Robust Non-Linear Regression using AIC Scores

Non-linear least squares regression with the Levenberg-Marquardt algorithm using multiple starting values for increasing the chance that the minimum found is the global minimum.

nls.multstart

Robust and reproducible non-linear regression in R

Granville Matheson: [email protected]

Issues and suggestions

Please report any issues/suggestions for improvement in the issues link for the repository. Or please email [email protected] or [email protected]. Overview

nls.multstart is an R package that allows more robust and reproducible non-linear regression compared to nls() or nlsLM(). These functions allow only a single starting value, meaning that it can be hard to get the best estimated model. This is especially true if the same model is fitted over the levels of a factor, which may have the same shape of curve, but be much different in terms of parameter estimates.

nls_multstart() is the main (currently only) function of nls.multstart. Similar to the R package nls2, it allows multiple starting values for each parameter and then iterates through multiple starting values, attempting a fit with each set of start parameters. The best model is then picked on AIC score. This results in a more reproducible and reliable method of fitting non-linear least squares regression in R.

This package is designed to work with the tidyverse, harnessing the functions within broom, tidyr, dplyr and purrr to extract estimates and plot things easily with ggplot2. A slightly less tidy-friendly implementation is nlsLoop.

Installation and examples

1. Installation

R packages in GitHub can be installed using devtools.

2. Run nls_multstart()

nls_multstart() can be used to do non-linear regression on a single curve.

This method uses a random-search/shotgun approach to fit multiple curves. Random start parameter values are picked from a uniform distribution between start_lower() and start_upper() for each parameter. If the best model is not improved upon (in terms of AIC score) for 100 new start parameter combinations, the function will return that model fit. This is controlled by convergence_count, if this is set to FALSE, nls_multstart() will try and fit all iterations.

Another method of model fitting available in nls_multstart() is a gridstart approach. This method creates a combination of start parameters, equally spaced across each of the starting parameter bounds. This can be specified with a vector of the same length as the number of parameters, c(5, 5, 5) for 3 estimated parameters will yield 125 iterations.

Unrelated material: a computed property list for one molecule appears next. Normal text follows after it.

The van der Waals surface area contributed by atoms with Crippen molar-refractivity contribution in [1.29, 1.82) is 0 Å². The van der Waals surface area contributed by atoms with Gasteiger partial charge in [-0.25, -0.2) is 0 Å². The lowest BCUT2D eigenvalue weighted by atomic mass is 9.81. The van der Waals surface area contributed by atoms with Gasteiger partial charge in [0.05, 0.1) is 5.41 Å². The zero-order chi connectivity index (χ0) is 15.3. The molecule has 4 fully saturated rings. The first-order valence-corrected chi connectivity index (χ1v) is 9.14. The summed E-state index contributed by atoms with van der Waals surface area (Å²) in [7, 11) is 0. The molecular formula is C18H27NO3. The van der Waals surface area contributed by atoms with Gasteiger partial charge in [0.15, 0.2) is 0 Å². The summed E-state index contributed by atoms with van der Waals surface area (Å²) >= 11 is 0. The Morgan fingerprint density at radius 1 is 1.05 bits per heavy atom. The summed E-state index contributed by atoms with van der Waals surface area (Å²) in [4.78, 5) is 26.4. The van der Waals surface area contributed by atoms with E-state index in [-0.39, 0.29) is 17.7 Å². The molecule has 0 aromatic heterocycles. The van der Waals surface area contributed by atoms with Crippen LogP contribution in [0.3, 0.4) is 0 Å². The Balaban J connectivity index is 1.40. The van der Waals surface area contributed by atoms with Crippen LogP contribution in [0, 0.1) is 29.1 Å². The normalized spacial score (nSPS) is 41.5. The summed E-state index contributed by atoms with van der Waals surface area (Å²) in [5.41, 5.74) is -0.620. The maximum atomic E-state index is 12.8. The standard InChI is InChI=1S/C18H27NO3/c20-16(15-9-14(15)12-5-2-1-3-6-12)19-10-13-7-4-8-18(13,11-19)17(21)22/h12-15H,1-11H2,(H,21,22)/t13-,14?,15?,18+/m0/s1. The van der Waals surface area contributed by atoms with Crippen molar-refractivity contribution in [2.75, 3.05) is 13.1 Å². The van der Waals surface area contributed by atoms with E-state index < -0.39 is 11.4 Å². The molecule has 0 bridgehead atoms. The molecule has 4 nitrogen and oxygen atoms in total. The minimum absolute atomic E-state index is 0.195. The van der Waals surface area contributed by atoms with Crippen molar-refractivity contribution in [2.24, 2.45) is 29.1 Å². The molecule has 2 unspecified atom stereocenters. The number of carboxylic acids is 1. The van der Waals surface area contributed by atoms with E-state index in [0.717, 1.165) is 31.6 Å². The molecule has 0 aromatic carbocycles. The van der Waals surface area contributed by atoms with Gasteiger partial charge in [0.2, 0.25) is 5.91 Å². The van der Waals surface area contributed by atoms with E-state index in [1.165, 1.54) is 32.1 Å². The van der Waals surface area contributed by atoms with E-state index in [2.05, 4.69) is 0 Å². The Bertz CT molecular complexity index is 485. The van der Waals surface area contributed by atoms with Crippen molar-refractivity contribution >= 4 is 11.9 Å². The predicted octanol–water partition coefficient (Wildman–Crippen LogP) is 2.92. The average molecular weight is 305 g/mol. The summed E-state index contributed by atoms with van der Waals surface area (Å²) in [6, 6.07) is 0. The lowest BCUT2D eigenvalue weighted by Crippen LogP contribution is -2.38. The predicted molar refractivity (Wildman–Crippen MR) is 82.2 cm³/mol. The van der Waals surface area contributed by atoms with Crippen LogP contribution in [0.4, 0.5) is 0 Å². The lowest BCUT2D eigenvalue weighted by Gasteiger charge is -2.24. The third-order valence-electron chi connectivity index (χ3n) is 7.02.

Reassuringly both methods give identical model fits!

3. Clean up fit

This fit can then be tidied up in various ways using the R package broom. Each different function in broom returns a different set of information. tidy() returns the estimated parameters, augment() returns the predictions and glance() returns information about the model such as AIC score. Confidence intervals of non-linear regression can also be estimated using nlstools::confint2()

4. Plot fit

The predictions can then easily be plotted alongside the actual data. 5. Fitting over levels of a factor with nls_multstart

nls_multstart() is unlikely to speed you up very much if only one curve is fitted. However, if you have 10, 60 or 100s of curves to fit, it makes sense that at least some of them may not fit with the same starting parameters, no matter how many iterations it is run for.

This is where nls_multstart() can help. Multiple models can be fitted using purrr, dplyr and tidyr. These fits can then be tidied using broom, an approach Hadley Wickham has previously written about.

A single fit can check to make sure it looks ok. Looking at fits demonstrates that there is now a fit list column containing each of the non-linear fits for each combination of our grouping variables.

6. Clean up multiple fits

These fits can be cleaned up in a similar way to the single fit, but this time purrr::map() iterates the broom function over the grouping variables.

Looking at info allows us to see if all the models converged.

7. Plotting predictions

When plotting non-linear fits, it often looks better to have a smooth curve, even if there are not many points underlying the fit. This can be achieved by including newdata in the augment() function and creating a higher resolution set of predictor values.

However, when predicting for many different fits, it is not certain that each curve has the same range of predictor variables. Consequently, we need to filter each new prediction by the min() and max() of the predictor variables.

These can then be plotted using ggplot2. 8. Plotting confidence intervals

The confidence intervals of each parameter for each curve fit can also be easily visualised. News

nls.multstart 1.0.0

• prepared for CRAN submission
• fixed all notes and warnings

Reference manual

install.packages("nls.multstart")

1.2.0 by Daniel Padfield, a year ago

Browse source code at https://github.com/cran/nls.multstart

Authors: Daniel Padfield [aut, cre] , Granville Matheson [aut]

Documentation:   PDF Manual